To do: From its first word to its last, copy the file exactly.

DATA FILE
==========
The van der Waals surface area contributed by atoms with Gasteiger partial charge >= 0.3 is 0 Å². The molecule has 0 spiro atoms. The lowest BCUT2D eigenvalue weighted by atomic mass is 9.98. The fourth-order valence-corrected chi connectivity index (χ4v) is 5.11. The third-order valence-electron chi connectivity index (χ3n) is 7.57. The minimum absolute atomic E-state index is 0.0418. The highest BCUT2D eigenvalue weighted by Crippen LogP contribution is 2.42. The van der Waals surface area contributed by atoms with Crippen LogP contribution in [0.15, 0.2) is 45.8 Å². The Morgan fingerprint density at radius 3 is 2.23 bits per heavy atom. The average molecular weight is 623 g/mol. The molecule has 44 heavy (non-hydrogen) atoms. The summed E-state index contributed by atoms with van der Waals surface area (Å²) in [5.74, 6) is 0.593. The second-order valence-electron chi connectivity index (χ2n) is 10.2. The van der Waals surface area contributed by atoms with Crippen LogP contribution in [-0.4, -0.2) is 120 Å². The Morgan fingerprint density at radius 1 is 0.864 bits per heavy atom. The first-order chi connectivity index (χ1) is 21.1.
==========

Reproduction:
The van der Waals surface area contributed by atoms with Gasteiger partial charge >= 0.3 is 0 Å². The molecule has 0 spiro atoms. The lowest BCUT2D eigenvalue weighted by atomic mass is 9.98. The fourth-order valence-corrected chi connectivity index (χ4v) is 5.11. The third-order valence-electron chi connectivity index (χ3n) is 7.57. The minimum absolute atomic E-state index is 0.0418. The highest BCUT2D eigenvalue weighted by Crippen LogP contribution is 2.42. The van der Waals surface area contributed by atoms with Crippen LogP contribution in [0.15, 0.2) is 45.8 Å². The Morgan fingerprint density at radius 3 is 2.23 bits per heavy atom. The average molecular weight is 623 g/mol. The molecule has 44 heavy (non-hydrogen) atoms. The summed E-state index contributed by atoms with van der Waals surface area (Å²) in [5.74, 6) is 0.593. The second-order valence-electron chi connectivity index (χ2n) is 10.2. The van der Waals surface area contributed by atoms with Crippen LogP contribution in [-0.4, -0.2) is 120 Å². The Morgan fingerprint density at radius 1 is 0.864 bits per heavy atom. The first-order chi connectivity index (χ1) is 21.1.